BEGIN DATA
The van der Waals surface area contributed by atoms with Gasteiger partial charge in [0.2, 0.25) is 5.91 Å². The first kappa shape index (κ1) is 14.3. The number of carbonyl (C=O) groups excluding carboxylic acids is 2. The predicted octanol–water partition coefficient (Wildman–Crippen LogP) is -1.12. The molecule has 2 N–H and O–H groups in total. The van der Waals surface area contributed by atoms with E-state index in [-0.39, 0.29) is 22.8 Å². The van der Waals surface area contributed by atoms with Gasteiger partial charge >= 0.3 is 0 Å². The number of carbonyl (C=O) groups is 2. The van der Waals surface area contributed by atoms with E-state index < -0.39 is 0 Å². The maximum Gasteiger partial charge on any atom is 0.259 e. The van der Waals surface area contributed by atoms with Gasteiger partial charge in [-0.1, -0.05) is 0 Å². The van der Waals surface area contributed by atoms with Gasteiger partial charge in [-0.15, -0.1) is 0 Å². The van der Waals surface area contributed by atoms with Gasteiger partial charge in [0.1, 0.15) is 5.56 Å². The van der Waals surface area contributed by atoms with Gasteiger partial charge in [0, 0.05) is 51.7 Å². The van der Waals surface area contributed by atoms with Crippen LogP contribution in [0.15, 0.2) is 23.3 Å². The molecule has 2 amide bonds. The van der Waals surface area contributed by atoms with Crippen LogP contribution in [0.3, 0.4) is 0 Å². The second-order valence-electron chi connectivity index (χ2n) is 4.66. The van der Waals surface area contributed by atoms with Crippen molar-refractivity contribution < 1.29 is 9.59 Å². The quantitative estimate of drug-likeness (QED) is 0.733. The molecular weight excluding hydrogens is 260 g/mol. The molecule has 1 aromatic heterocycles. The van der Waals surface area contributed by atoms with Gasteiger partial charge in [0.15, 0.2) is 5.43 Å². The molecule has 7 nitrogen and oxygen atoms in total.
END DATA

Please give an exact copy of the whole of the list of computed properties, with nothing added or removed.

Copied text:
The van der Waals surface area contributed by atoms with Gasteiger partial charge in [0.2, 0.25) is 5.91 Å². The first kappa shape index (κ1) is 14.3. The number of carbonyl (C=O) groups excluding carboxylic acids is 2. The predicted octanol–water partition coefficient (Wildman–Crippen LogP) is -1.12. The molecule has 2 N–H and O–H groups in total. The van der Waals surface area contributed by atoms with E-state index in [-0.39, 0.29) is 22.8 Å². The van der Waals surface area contributed by atoms with Gasteiger partial charge >= 0.3 is 0 Å². The number of carbonyl (C=O) groups is 2. The van der Waals surface area contributed by atoms with E-state index < -0.39 is 0 Å². The maximum Gasteiger partial charge on any atom is 0.259 e. The van der Waals surface area contributed by atoms with Gasteiger partial charge in [-0.1, -0.05) is 0 Å². The van der Waals surface area contributed by atoms with Gasteiger partial charge in [-0.15, -0.1) is 0 Å². The van der Waals surface area contributed by atoms with Gasteiger partial charge in [0.1, 0.15) is 5.56 Å². The van der Waals surface area contributed by atoms with Gasteiger partial charge in [0, 0.05) is 51.7 Å². The van der Waals surface area contributed by atoms with Crippen LogP contribution in [0.15, 0.2) is 23.3 Å². The molecule has 2 amide bonds. The van der Waals surface area contributed by atoms with Crippen LogP contribution in [0.3, 0.4) is 0 Å². The second-order valence-electron chi connectivity index (χ2n) is 4.66. The van der Waals surface area contributed by atoms with Crippen molar-refractivity contribution < 1.29 is 9.59 Å². The quantitative estimate of drug-likeness (QED) is 0.733. The molecular weight excluding hydrogens is 260 g/mol. The molecule has 1 aromatic heterocycles. The van der Waals surface area contributed by atoms with Gasteiger partial charge in [0.15, 0.2) is 5.43 Å². The molecule has 7 nitrogen and oxygen atoms in total.